Impact of the COVID‑19 pandemic on child growth and cardiometabolic risk

Anderson, Laura N | $429,706

Ontario McMaster University 2022 CIHR Operating Grant

The COVID‑19 pandemic has had a profound impact on the daily life of Canadians, including children and parents. Child growth monitoring through primary care is an established practice to promote optimal growth, including the prevention of underweight and obesity. With the widespread and extended transition to virtual care during the pandemic, there have been limited opportunities for child growth monitoring. Evidence from recent studies and systematic reviews suggests that childhood obesity may have increased during the pandemic, but it is unknown if virtual primary care was a risk factor for this increase. In addition to changes in primary care availability, there have been unprecedented changes in obesity-related risk factors, including decreased access to recreation, increased screen time, increased exposure to stress, and socioeconomic hardships, including food insecurity. All of these factors may have increased the risk of adverse growth trajectories for both children and parents and potentially increased cardiometabolic risk, including dyslipidemia and high blood pressure. The overall aims of this study are to prospectively evaluate the changes in child growth from pre- to post-pandemic and to identify the risk factors associated with adverse growth patterns and cardiometabolic risk. We will conduct a prospective cohort study using extensive data collected pre- and mid-pandemic from TARGet Kids!. TARGet Kids is a primary care network in the Greater Toronto Area that was established in 2008 and includes more than 11,000 children. Our team has extensive experience with measuring child growth and cardiometabolic risk. This project will lead to important findings that will contribute to our understanding of the COVID‑19 pandemic on children and parents and will identify opportunities for primary or secondary prevention initiatives to reduce the potential indirect long-term adverse consequences of the pandemic.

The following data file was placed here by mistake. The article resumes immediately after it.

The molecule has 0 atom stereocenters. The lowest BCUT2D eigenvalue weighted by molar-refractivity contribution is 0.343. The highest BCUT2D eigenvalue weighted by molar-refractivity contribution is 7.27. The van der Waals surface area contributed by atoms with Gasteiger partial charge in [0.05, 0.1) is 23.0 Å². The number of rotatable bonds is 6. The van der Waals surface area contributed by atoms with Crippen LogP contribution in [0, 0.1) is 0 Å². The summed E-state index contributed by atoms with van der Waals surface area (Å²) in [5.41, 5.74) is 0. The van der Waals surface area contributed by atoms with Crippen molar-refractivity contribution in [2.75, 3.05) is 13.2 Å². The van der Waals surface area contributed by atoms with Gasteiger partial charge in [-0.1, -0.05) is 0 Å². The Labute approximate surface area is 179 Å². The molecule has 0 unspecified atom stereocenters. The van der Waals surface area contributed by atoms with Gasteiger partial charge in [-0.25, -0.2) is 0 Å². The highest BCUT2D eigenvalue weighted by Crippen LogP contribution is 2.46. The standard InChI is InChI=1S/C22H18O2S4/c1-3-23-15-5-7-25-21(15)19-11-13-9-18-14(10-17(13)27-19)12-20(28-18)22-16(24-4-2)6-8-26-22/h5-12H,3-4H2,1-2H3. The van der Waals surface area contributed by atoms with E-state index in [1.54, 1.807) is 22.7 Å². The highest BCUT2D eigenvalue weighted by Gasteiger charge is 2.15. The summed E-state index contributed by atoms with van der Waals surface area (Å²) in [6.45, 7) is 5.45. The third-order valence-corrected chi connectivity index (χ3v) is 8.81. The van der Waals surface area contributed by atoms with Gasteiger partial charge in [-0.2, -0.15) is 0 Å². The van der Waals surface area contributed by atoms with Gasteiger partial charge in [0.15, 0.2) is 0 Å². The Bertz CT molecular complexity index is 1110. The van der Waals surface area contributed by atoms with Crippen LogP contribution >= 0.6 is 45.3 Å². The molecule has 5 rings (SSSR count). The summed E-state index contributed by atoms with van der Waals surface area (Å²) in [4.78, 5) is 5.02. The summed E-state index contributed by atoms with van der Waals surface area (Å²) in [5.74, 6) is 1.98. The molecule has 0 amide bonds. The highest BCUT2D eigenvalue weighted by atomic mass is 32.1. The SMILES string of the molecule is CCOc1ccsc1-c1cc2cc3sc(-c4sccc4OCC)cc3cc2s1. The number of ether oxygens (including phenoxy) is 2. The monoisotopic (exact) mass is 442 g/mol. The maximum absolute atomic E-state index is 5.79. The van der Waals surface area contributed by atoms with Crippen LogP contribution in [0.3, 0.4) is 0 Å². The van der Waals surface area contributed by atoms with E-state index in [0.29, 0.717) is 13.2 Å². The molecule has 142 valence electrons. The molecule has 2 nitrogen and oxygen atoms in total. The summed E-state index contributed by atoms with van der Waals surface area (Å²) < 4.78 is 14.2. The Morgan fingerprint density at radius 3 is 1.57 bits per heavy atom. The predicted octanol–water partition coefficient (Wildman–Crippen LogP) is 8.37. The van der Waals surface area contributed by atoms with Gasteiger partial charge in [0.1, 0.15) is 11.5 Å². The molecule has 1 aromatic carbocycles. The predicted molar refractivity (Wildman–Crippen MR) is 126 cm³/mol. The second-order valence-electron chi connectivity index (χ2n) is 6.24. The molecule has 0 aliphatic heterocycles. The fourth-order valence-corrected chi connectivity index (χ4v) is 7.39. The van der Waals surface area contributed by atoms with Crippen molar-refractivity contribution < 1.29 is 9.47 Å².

With funding from the Government of Canada

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